In her final chapter, “The Layers and Forms of the Child’s Mind: Scott, Wordsworth, and Antiquarianism,” Rowland returns to Wordsworth, focusing especially on his exploration of childhood in his Prologue and Literary Ballads. This, it would seem, is the cornerstone of her entire study. In Wordsworth, she suggests, children’s development is both stadial and historical, but also individual. Because children, as she has argued, are important for their representation of the development of humanity, it is not the significant moments of childhood that are important, but rather Wordsworth’s “spots of time,” which, she says, “simply describe how the ordinary and insignificant events of childhood somehow, for some reason, persist in the memory of the adult,” thus allowing Wordsworth to bring the seemingly trivial into focus in his poetry (261).
Despite the overall persuasiveness of its argument, Romanticism and Childhood might have benefitted from a more consistent discussion of Wordsworth in relation to each section of the article. Rowland also seems to lose track of the idea of childhood at a few points, an odd move in a book that is (perhaps misleadingly) entitled Romanticism and Childhood; this study also lacks clear distinction between Romanticism and Enlightenment. Overall, though, Rowland has successfully accomplished her task of taking the familiar Enlightenment and Romantic ideologies of children and “defamiliarizing” them, and has compellingly presented an argument for childhood’s usefulness in discussing the development of vernacular language (and vice versa).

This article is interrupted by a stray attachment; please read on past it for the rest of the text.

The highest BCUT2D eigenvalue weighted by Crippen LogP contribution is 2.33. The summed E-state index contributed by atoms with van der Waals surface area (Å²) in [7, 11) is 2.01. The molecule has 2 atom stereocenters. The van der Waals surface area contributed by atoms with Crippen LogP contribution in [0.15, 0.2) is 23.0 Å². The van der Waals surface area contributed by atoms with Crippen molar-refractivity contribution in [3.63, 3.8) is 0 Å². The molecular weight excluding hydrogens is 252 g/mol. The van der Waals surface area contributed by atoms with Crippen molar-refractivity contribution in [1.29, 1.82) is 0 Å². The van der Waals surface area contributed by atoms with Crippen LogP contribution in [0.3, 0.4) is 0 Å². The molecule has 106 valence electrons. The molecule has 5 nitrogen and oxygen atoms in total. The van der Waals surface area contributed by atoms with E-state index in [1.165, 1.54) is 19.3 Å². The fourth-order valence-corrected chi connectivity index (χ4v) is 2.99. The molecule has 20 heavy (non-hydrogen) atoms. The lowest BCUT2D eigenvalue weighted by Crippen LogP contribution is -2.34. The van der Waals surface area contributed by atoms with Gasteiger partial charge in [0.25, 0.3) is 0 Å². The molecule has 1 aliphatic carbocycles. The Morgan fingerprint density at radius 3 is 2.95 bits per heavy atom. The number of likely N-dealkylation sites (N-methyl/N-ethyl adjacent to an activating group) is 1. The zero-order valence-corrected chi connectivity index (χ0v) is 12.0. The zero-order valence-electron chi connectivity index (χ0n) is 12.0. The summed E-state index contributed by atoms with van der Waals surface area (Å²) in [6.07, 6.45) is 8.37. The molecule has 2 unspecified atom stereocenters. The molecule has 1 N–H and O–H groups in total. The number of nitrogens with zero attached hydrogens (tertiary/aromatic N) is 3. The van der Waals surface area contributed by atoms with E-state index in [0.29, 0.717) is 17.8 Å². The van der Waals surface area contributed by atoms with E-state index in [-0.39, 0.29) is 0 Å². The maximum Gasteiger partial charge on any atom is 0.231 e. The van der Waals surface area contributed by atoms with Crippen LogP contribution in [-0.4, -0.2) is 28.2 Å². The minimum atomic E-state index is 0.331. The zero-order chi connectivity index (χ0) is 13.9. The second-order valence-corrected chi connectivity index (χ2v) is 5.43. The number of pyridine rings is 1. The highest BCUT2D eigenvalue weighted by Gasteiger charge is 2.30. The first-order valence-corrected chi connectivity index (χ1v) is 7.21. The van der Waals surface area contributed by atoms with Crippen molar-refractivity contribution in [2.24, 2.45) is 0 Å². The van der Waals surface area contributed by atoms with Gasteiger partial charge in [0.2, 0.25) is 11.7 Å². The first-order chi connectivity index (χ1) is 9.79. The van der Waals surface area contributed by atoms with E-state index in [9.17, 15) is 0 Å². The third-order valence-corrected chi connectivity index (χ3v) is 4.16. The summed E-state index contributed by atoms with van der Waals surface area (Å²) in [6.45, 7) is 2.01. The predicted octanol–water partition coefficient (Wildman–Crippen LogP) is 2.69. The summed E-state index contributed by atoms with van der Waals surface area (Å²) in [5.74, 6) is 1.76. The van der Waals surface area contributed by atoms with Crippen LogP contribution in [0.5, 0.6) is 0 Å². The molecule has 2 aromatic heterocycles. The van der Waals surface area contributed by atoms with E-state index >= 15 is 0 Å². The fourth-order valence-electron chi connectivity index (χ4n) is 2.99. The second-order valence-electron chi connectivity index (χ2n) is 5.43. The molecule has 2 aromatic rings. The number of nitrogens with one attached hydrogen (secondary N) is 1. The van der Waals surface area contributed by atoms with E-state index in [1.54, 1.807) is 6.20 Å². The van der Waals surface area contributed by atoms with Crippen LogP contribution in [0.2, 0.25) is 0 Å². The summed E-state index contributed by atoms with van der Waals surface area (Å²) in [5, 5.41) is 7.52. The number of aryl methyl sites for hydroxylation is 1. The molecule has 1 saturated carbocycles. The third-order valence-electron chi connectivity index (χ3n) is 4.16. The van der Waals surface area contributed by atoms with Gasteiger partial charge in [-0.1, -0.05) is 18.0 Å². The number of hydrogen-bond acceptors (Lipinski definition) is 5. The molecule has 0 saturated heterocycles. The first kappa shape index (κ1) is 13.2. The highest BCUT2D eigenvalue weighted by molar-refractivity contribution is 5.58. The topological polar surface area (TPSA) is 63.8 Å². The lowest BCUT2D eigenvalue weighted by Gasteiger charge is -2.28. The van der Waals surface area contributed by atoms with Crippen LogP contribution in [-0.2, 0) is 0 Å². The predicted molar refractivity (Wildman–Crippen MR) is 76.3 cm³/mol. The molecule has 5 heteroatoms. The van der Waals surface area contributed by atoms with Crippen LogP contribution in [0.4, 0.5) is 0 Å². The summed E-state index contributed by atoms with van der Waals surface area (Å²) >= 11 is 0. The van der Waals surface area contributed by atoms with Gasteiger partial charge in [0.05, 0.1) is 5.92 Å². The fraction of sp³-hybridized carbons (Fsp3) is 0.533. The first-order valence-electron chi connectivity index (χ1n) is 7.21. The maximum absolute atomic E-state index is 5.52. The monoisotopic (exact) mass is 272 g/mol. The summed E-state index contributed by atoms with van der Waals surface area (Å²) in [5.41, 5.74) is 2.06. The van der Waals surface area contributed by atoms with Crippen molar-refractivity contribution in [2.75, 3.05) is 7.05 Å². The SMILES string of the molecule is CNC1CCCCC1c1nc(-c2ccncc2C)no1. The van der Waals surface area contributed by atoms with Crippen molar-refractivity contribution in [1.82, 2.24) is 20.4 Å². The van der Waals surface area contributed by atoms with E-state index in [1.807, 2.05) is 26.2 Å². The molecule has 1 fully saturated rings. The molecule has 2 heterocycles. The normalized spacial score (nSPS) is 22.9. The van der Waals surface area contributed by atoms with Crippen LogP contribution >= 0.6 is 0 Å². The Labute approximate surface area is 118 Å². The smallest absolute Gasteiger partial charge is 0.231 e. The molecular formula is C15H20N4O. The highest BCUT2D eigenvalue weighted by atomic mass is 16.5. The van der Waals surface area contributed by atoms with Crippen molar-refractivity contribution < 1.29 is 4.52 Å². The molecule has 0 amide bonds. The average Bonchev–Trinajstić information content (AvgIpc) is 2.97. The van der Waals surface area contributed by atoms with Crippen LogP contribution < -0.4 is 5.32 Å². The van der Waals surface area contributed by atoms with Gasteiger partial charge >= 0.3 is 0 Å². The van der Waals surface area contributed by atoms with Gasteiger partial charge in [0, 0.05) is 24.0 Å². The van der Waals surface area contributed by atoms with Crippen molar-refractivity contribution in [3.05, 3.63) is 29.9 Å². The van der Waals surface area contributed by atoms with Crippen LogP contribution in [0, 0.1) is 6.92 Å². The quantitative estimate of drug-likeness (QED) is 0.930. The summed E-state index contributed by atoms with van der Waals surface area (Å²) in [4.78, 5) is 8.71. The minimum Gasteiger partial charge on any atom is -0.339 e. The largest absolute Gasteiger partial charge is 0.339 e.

Rowland, Ann Wierda. Romanticism and Childhood: The Infantilization of British Literary Culture. West Nyack, NY, USA: Cambridge University Press, 2012. Ebook.